Spotlight on… Paul Mulrennan

At the age of 16, Paul Mulrennan said he had no idea what he wanted to do when he left school.

Despite being part of a successful Gaelic football team, Mulrennan’s height meant he would be disadvantaged if he were to continue the sport and his careers advisor encouraged him to give racing a go.

16 years on, Mulrennan now sits second in the Stobart Jockeys’ Championship with eight wins after a sensational start to the 2015 season.

A double at Scottish track Hamilton on the second day of the season was backed up the following day when Rusty Rocket (9/4) won at Catterick on his only ride of the day.

On Friday (8th May), Mulrennan fired in a treble at Ripon when steering Holy Grail (5/1), Nameitwhatyoulike (6/1) and Especial (9/2) to success before landing a further winner on Saturday 9th May aboard Barney McGrew (11/4) to send him clear at the top of the standings.

Not content with domestic success, Mulrennan then made the journey to France the following day where he landed the Prix de Saint-Georges Group 3 spoils aboard the Michael Dods-trained Mecca’s Angel at Longchamp.

The duo teamed up back in Britain the following day as Mulrennan reinforced his bid for his maiden championship by guiding Easton Angel (11/8) to success at Musselburgh.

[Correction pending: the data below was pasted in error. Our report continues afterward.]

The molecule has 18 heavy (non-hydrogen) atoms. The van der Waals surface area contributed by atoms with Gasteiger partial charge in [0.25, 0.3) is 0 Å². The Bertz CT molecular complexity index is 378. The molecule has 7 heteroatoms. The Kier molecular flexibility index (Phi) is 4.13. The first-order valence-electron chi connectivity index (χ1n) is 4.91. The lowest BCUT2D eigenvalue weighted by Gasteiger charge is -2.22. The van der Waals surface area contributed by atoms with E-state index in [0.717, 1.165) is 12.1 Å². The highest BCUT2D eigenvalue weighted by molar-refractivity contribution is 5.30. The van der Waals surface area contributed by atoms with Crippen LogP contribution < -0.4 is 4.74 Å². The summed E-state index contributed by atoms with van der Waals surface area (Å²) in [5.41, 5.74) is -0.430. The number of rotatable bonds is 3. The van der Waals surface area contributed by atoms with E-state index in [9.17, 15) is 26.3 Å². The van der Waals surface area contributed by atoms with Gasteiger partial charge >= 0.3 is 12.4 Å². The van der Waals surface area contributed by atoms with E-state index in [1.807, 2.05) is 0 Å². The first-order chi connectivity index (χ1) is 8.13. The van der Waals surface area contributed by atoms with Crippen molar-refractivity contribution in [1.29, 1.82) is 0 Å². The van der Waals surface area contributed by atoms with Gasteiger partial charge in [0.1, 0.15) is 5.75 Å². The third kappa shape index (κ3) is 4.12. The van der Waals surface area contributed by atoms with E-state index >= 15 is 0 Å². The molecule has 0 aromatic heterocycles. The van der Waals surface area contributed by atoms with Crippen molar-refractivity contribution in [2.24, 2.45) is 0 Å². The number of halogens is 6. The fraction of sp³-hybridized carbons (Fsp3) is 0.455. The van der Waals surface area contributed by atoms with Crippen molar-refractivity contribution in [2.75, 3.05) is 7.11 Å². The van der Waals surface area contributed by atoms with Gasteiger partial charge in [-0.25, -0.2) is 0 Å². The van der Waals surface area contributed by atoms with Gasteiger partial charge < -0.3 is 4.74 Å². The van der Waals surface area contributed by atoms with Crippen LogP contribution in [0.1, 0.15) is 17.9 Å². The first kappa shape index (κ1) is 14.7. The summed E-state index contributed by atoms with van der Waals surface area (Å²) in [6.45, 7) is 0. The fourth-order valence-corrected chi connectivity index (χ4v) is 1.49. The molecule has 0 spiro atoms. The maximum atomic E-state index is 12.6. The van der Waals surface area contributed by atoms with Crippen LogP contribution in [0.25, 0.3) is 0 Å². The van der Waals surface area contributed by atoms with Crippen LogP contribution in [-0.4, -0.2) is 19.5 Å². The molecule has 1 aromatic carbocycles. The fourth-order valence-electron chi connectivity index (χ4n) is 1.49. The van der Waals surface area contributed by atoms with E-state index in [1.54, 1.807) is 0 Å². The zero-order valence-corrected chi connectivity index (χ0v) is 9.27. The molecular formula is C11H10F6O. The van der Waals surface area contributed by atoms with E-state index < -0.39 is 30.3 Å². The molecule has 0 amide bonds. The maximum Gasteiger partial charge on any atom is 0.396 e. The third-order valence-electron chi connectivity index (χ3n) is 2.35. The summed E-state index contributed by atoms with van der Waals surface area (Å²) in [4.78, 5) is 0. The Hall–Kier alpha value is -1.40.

Dandino is a horse Mulrennan was closely associated with and the colt’s rise in profile coincided with that of his jockey. Wins in the King George V Stakes at Ascot and the Vincent O’Brien Handicap at Epsom had connections dreaming of a tilt at the St Leger and other Classic races. Ultimately, Dandino would not quite step up to that level, but Mulrennan has continued his success.

Despite having not sat on a horse until he was 16 – he cites Kieren Fallon and Johnny Murtagh as having done similar – the Yorkshire-based jockey’s form is no fluke and, like all of his weighing room colleagues, he has made plenty of sacrifices in order to ride winners.

Back in March, Mulrennan cycled 10 miles from his home to Wetherby whilst wearing a sweatsuit in order to shed a vital couple of pounds for his rides later in the day. It worked and he rode a double that day, before starting this season in fine form.

Yet his biggest win as a jockey may well have come back in 2009 when, at Catterick, he emerged from a photo finish as the victor. Whilst the race may not have been the highest-profile contest, the jockey who he overcame in the finish was his wife, Adele.

As he told the Daily Mail at the time: “I would have got some stick off the boys [in the weighing room] if I had let her beat me. I won’t tell you what she called me going over the line!”